THURSDAY, DECEMBER 8, 2016

Universal vaccine would eliminate wide-scale flu outbreaks

Researchers at Princeton University have found that the long-sought universal vaccine could effectively allow for wide-scale prevention of flu by limiting the ability of the influenza virus to mutate and spread. Read More »

New malaria test measures changes in red blood cells

A researcher at the University of British Columbia has developed an accurate and simple device to study malaria to help researchers measure the changes in red blood cells caused by the Plasmodium falciparum parasite. Read More »

NIH studying newly emerging Staphylococcus aureus strain

A team of National Institute of Health scientists and their colleagues are using household surveillance and genome sequencing to investigate a newly emerging type of Staphylococcus aureus bacteria. Read More »

Thirty children diagnoses with measles in Welsh town

Thirty children have been diagnosed with measles at an outbreak connected to the Ysgol Eifionydd School in Porthmadog, North Wales. Read More »

Masks may halt the spread of MDR-TB

According to a new study conducted in South Africa, having multi-drug resistant tuberculosis patients wear surgical masks all day reduces the likelihood of them transmitting the infection through the air by close to 50 percent. Read More »

Cell phone attachment can rapidly, inexpensively detect E. coli

Engineers at the University of California - Los Angeles have created a cell phone attachment that may be able to rapidly and inexpensively detect pathogenic E. coli bacteria in liquefied food samples or water. Read More »

Osteoporosis drugs found to kill malaria parasites in mice

A research team at the University of Illinois led by chemistry professor Eric Oldfield has discovered that a chemically-modified form of two commonly prescribed osteoporosis drugs killed malaria parasites in mice. Read More »

Seventeenth measles case reported in Indiana

According to state health officials, the number of measles cases in Indiana in February rose to 17 on Monday, with a new case linked to an unvaccinated person who travelled to a foreign country. Read More »

U.N. releases updated policy on preventing tuberculosis in HIV/AIDS patients

The United Nations' World Health Organization has released an updated policy on the joint prevention, diagnosis and treatment of HIV/AIDS and tuberculosis. Read More »

Whooping cough vaccine to become mandatory for Illinois students

Beginning in the 2012-2013 school year, all students in the state of Illinois entering sixth and eighth grade must show proof of having received the whooping cough vaccination. Read More »

Vermont Senate passes bill to stop philosophical exemption from school vaccine requirements

The Vermont Senate passed a vaccination bill on Friday that would stop the philosophical exemption from the requirement that parents get their children a series of vaccinations before entering school. Read More »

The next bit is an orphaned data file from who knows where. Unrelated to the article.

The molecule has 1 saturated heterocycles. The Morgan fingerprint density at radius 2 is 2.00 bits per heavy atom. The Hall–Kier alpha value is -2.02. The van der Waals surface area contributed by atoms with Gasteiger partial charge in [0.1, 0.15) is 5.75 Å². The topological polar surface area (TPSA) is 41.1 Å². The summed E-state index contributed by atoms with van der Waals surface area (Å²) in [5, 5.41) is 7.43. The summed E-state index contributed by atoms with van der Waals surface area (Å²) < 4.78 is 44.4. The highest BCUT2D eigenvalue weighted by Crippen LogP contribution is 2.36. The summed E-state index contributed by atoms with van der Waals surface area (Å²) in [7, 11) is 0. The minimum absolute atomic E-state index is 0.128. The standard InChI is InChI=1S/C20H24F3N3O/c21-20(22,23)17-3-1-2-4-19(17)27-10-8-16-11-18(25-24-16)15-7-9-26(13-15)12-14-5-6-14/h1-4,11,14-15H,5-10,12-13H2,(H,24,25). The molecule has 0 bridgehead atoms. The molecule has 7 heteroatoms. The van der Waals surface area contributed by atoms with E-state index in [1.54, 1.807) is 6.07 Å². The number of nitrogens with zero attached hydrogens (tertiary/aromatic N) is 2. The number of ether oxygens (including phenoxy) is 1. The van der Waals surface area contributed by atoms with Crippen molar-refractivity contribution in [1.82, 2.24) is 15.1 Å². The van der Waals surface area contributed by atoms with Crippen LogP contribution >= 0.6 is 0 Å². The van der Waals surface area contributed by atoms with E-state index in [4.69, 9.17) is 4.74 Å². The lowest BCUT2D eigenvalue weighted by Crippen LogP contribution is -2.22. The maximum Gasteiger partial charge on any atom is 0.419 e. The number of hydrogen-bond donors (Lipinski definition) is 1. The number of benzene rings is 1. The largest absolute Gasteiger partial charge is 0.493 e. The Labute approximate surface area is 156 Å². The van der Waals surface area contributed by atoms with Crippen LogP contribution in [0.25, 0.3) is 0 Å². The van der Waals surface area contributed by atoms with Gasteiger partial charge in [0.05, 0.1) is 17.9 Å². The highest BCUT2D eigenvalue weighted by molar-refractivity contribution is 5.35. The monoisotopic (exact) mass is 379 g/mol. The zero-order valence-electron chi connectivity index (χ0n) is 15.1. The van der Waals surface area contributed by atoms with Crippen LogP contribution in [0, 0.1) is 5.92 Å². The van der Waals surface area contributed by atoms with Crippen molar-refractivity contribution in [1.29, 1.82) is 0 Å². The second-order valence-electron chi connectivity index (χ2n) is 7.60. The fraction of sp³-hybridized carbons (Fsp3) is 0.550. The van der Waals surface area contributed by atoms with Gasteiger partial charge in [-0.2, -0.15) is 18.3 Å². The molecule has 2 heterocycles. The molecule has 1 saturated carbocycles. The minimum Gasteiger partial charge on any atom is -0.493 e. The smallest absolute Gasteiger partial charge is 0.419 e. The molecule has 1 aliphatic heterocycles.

FDA approves first quadrivalent influenza vaccine

The U.S. Food and Drug Administration has approved FluMist Quadrivalent, a vaccine to prevent seasonal influenza in people between the ages of two and 49 years of age. Read More »

Measles cases continue to rise in Merseyside, United Kingdom

According to the Health Protection Agency, the number of confirmed measles cases in Merseyside, United Kingdom, has risen to 36. Read More »

Liberia secures $60 million to fight malaria

The Liberian government, through the support of the Global Fund, has accumulated approximately $60 million in its fight against domestic cases of malaria. Read More »

Epistem signs marketing agreement with Indian co. for TB assay

Epistem, a major United Kingdom epithelial stem sell company, has signed a sales and marketing agreement for its tuberculosis molecular assay with Xcelris Labs, India's genomics research and diagnostic testing firm. Read More »

Flu activity rises slightly, CDC reports

According to the U.S. Centers for Disease Control and Prevention, flu activity in the United States demonstrated a moderate spike in late February, including an increase in the number of states reporting widespread activity. Read More »

Cuba to begin HIV vaccine trials in humans this year

According to the director of clinical research at Cuba's genetic engineering and biotechnology center, Cuba will begin clinical human trials of an HIV vaccine this year. Read More »

Microneedle vaccine patches may be more effective than traditional inoculation, report shows

According to research conducted by a team of Emory University and Georgia Tech University scientists, microneedle vaccine patches were more effective at delivering influenza protection in mice than intramuscular or subcutaneous inoculation. Read More »

U.K. measles outbreak grows

According to the Health Protection Agency in the United Kingdom, the measles outbreak in Merseyside has spread beyond Liverpool with 48 confirmed cases, 37 probable cases and 108 possible cases. Read More »

More than 100 students test positive for latent TB at Colorado high school

According to the Denver Health Medical Center, 120 students out of 906 tested at Longmont High School in Longmont, Colorado, have tested positive for the latent form of tuberculosis. Read More »